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Human Nature Review 2004 Volume 4: 73-75 ( 4 January )
URL of this document http://human-nature.com/nibbs/04/cooke.html
Human Nature in Utopia: Zamyatin’s WeBy Brett Cooke
Evanston: Northwestern University Press, 2002.
Reviewed by Gary Cox, Ph.D., Russian Studies Lecturer, University of Colorado [Boulder], Affiliate Faculty, Regis University, School of Professional Studies, Denver, Colorado, USA.
Human Nature in Utopia argues a startling hypothesis about utopian systems. Building a society on a completely rational model is not just a political mistake but a scientific and philosophical one. A rational society is just not what we are evolved for, so the critique of hyperrationalist societies in Brave New World (Huxley), 1984 (Orwell), and Evgenii Zamyatin’s We can be understood anew from the viewpoint of evolutionary science. Zamyatin’s anti-utopia (dystopia) was one of the earliest ones written, but it remains one of the least known. It may also be the only one written in a society that was actually being rebuilt on utopian lines, although Zamyatin managed to emigrate before the Soviet Union’s most nightmarish potentials were realized. All of this makes an evolutionary reading of We a hot topic not only to evolutionary scientists, literary scholars, political scientists, and historians, but to policymakers as well. Brett Cooke takes us through it meticulously and perceptively, with a “sidelong glance” at other dystopian literature that is just about encyclopedic.
Cooke’s book will still be rough going for most of us. Readers who come to it from evolutionary psychology will be challenged by material from the Soviet 20s, from other anti-utopian literature, and from We itself, which they are unlikely to have read. Advice: get a copy and read it alongside Cooke’s book; it’s a neglected gem (outside Russian Studies circles) and will reward your efforts. Literary scholars and Slavists will find Cooke a challenge as they will be reading classic literature in an unfamiliar context, alongside E. O. Wilson, Tooby and Cosmides, and their ilk, -- an excellent challenge for scholars accustomed to post-modernist drivel.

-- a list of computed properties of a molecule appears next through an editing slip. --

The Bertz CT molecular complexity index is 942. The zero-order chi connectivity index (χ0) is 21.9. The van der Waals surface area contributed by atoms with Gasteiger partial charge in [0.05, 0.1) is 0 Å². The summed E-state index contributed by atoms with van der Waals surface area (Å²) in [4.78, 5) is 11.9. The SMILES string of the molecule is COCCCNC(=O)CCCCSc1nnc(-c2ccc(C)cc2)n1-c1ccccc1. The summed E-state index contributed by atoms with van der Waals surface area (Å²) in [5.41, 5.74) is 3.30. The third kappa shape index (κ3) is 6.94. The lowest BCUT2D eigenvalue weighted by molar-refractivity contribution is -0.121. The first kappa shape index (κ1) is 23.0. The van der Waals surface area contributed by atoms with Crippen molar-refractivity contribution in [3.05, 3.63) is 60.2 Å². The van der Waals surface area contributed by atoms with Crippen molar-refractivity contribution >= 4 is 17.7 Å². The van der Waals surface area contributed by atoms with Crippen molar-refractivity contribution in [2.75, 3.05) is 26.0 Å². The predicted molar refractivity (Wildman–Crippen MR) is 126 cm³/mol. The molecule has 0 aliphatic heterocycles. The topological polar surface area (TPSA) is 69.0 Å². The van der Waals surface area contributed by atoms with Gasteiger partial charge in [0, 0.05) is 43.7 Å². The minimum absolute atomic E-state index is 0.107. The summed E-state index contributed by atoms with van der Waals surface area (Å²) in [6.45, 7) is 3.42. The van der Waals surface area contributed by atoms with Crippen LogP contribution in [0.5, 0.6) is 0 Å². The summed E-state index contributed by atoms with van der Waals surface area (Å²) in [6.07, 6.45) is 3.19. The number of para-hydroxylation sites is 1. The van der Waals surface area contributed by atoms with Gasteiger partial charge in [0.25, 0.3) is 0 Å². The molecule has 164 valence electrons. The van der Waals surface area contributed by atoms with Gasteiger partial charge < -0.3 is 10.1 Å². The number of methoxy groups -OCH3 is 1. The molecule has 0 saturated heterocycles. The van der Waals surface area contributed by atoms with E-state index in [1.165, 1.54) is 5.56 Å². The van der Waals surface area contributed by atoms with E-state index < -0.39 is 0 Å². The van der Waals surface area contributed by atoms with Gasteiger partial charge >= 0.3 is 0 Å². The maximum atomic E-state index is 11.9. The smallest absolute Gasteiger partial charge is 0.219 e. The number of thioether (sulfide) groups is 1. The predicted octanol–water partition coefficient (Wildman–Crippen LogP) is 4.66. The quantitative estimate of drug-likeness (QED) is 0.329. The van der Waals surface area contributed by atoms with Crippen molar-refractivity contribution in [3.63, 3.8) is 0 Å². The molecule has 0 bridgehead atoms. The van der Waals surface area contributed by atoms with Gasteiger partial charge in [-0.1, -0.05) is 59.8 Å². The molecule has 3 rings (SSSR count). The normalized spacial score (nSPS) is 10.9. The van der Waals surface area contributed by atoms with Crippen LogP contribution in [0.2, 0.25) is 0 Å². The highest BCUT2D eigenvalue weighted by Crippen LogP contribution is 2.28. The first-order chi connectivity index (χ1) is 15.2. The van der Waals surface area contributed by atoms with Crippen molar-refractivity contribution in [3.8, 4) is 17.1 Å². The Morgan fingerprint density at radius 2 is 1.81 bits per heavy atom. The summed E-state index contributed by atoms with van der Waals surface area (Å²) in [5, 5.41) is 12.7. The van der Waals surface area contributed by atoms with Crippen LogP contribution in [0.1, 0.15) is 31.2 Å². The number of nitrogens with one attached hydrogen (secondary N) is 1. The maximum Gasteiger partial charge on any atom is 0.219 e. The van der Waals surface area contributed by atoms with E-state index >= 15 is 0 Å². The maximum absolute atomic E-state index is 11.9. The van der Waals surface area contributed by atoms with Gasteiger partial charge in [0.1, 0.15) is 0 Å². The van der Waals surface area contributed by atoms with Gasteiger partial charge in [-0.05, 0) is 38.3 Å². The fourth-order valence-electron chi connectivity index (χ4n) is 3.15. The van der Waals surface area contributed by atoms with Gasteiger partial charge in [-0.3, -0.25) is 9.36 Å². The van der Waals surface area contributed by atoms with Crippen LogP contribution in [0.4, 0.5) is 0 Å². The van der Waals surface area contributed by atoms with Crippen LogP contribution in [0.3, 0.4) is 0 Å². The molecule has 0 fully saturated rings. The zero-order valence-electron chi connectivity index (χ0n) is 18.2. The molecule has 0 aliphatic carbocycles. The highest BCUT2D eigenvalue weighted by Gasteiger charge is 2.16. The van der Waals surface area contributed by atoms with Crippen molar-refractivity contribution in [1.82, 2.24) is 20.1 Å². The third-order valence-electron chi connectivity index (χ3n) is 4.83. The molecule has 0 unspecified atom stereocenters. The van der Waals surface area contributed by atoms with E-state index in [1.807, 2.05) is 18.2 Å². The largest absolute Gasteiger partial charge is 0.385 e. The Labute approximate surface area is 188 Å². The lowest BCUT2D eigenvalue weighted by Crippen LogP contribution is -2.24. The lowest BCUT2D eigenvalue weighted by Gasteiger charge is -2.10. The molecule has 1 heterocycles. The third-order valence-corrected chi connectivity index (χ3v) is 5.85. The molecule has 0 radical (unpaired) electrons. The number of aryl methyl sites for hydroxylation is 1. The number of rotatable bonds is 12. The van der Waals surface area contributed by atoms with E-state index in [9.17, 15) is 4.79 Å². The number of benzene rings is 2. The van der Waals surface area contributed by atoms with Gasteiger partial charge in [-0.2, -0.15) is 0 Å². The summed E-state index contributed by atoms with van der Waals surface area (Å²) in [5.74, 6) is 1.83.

Although the book’s basic thesis, that utopia’s mistake is denying human nature, is argued perceptively in the introduction, it is easy to lose track of it in the pages that follow, as the idea is disconcertingly broad. Most of Cooke’s book asks whether sociobiological themes are present in We to the extent we would expect, and whether Zamyatin comments implicitly on evolutionary issues. The answers are “yes” and “yes,” but the details sometimes seem quotidian. In particular, the chapter on food sharing, unfortunately the second, is quite mechanical in spots. (Yes, people in dystopian novels are depicted eating together and, yes, food sharing is characteristic of sapient hominids.) Non-mathematicians (such as your humble servant) who want to understand the math of We (Zamyatin was a professional engineer) will appreciate chapter four, where the Euclidian/Newtonian math of the “United State” is contrasted with the Lobachevskian/Einsteinian math of its subversive opponents. Chapter five, “Child’s Play,” comments interestingly on the role of neoteny (persistence of juvenile features in adulthood) in evolution, and also discusses Zamyatin’s important article “On Literature, Revolution, Entropy, and Other Matters.” This piece is well-known to Russianists but should be better known among evolutionary psychologists. It posits an ideal of “perpetual revolution” and shows Zamyatin a fine theorist of cultural evolution, although the idea is put forward in a Marxist, not a Darwinian, context. The chapter on the United State’s Lex sexualis will garner the most interest, owing to the magnitude of sexual issues in evolutionary psychology, not to mention the magnitude of sexual interests in most humans. A final chapter on self-expression shows that one can discuss ontology and epistemology of fictional texts without buying a lot of post-modernist claptrap.